Last week may not have been the Victorian local government sector’s ‘finest hour’.
The failure of some councils to review their Councillor Codes of Conduct within the mandated period, and the failure of some councils and councillors to follow the strict letter of s 76C of the Local Government Act 1989, led the Local Government Investigations & Compliance Inspectorate to conclude that a number of councillors were liable to be disqualified on 1 September this year (when s 29(1)(ea) of the Act becomes operative). There was then the spectacle of the State Government publicly committing to save the local government sector from itself, by introducing the Local Government Amendment Bill to amend s 76C.
Comparatively little attention has been paid to the role of the Inspectorate, and the State Government more generally, in what has become the ‘Code of Conduct fiasco’.
Only those working within councils can truly assess whether the extent of guidance material from the State Government about the revised Councillor Code of Conduct requirements was adequate. They are also better placed to make judgements as to whether the Inspectorate adequately communicated its conclusions to them ahead of media reports about councillors being disqualified and administrators being appointed.
What we can say is that, from a strictly legal perspective, aspects of the Inspectorate’s and State Government’s conduct have been baffling.
The Inspectorate’s Report on council’s compliance with the revised Councillor Code of Conduct requirements was incredibly ‘black and white’. For example, councillors who strayed slightly from a declaration to ‘abide by’ their council’s Councillor Code of Conduct were adjudged to be non-compliant and liable to be disqualified.
There was, and remains, a very credible argument that substantial compliance with the s 76C requirements was enough – that strict compliance was unnecessary. The Inspectorate’s failure to even address this was both surprising and disappointing. So too was the Chief Municipal Inspector’s reported insistence that those councillors who were to be disqualified on 1 September were still eligible to nominate in the October election.
A councillor who is disqualified under s 29(1)(ea) is ineligible to contest any municipal election. This is clear from the text of s 29(1)(ea) itself. Any State Government observations to the contrary are based on a strained interpretation of the provisions and are at odds with the Explanatory Memorandum to the Local Government Amendment Bill which refers to disqualified councillors being ineligible to become candidates at the October election.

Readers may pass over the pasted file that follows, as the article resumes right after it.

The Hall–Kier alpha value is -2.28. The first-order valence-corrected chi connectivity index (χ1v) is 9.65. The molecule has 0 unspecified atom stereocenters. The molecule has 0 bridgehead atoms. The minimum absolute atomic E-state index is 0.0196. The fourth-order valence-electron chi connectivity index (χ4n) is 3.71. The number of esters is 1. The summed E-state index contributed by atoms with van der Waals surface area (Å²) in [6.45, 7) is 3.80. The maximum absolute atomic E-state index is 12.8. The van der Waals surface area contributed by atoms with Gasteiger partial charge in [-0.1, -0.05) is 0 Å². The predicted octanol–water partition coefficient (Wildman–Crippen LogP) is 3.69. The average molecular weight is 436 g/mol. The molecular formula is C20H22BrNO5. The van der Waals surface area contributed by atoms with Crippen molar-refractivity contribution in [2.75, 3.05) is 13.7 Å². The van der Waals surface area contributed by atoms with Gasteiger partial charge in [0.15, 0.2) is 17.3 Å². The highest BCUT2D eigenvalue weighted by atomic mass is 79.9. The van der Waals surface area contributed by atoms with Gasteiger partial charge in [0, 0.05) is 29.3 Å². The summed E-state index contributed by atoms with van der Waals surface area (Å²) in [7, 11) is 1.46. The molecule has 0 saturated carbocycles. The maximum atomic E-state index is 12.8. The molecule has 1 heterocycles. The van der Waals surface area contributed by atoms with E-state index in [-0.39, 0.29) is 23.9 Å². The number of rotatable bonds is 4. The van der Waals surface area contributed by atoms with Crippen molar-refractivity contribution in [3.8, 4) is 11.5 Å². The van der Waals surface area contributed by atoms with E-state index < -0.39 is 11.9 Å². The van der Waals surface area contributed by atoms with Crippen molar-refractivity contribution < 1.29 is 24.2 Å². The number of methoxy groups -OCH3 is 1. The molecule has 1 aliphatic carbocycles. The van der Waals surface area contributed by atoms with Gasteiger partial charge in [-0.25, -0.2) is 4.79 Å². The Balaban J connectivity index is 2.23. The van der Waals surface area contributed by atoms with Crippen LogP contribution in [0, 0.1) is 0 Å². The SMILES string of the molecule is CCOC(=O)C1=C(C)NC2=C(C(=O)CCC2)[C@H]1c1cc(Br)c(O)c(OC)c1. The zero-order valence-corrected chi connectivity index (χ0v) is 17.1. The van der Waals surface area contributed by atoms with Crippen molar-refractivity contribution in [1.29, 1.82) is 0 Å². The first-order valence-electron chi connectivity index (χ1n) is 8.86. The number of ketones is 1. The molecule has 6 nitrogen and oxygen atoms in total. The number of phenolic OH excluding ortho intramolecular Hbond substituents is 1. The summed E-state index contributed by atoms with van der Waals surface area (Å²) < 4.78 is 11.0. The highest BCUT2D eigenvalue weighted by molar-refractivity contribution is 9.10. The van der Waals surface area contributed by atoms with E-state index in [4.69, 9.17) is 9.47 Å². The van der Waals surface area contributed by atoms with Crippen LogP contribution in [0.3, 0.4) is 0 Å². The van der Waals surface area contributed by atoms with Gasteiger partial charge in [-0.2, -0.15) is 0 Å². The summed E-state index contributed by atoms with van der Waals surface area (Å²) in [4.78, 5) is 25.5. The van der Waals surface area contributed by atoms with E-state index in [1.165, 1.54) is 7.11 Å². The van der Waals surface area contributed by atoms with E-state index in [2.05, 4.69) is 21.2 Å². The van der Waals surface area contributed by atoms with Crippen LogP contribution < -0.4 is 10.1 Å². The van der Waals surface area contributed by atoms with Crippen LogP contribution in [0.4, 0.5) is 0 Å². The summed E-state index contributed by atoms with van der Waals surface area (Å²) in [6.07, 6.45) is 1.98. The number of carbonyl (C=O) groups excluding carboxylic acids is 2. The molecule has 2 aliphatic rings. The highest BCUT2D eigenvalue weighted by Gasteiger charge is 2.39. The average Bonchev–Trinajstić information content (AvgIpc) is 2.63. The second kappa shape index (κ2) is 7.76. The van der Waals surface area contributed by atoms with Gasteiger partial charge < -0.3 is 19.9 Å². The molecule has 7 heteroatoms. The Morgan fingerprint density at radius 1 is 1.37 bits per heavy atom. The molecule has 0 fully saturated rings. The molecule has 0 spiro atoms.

When sponsoring the Local Government Amendment Bill, the State Government had an opportunity to not only amend s 76C but amend s 29(1)(ea) as well. This would have removed the potential for injustice. A councillor who fails to make a declaration that he or she will abide by a Councillor Code of Conduct should hardly be prevented from ever contesting a municipal election. Such a penalty appears to be disproportionate, and arguably inconsistent with the implied constitutional right of political communication.
There was also an opportunity to revisit other aspects of s 76C. For as long as the provision remains in its current form, there appears to be no reason why a councillor cannot, after initially declaring to abide by a Councillor Code of Conduct, withdraw his or her declaration. Likewise the section says nothing about the position of a councillor who fails to make a declaration to abide by a Councillor Code of Conduct that replaces the Councillor Code of Conduct which is reviewed (and perhaps revised) in the four month period following the October election.
Perhaps the State Government is banking on a new Local Government Act being in place before such controversies arise. The potential for by-elections and for councillors unwilling to sign up to some standards of conduct may make this wishful thinking.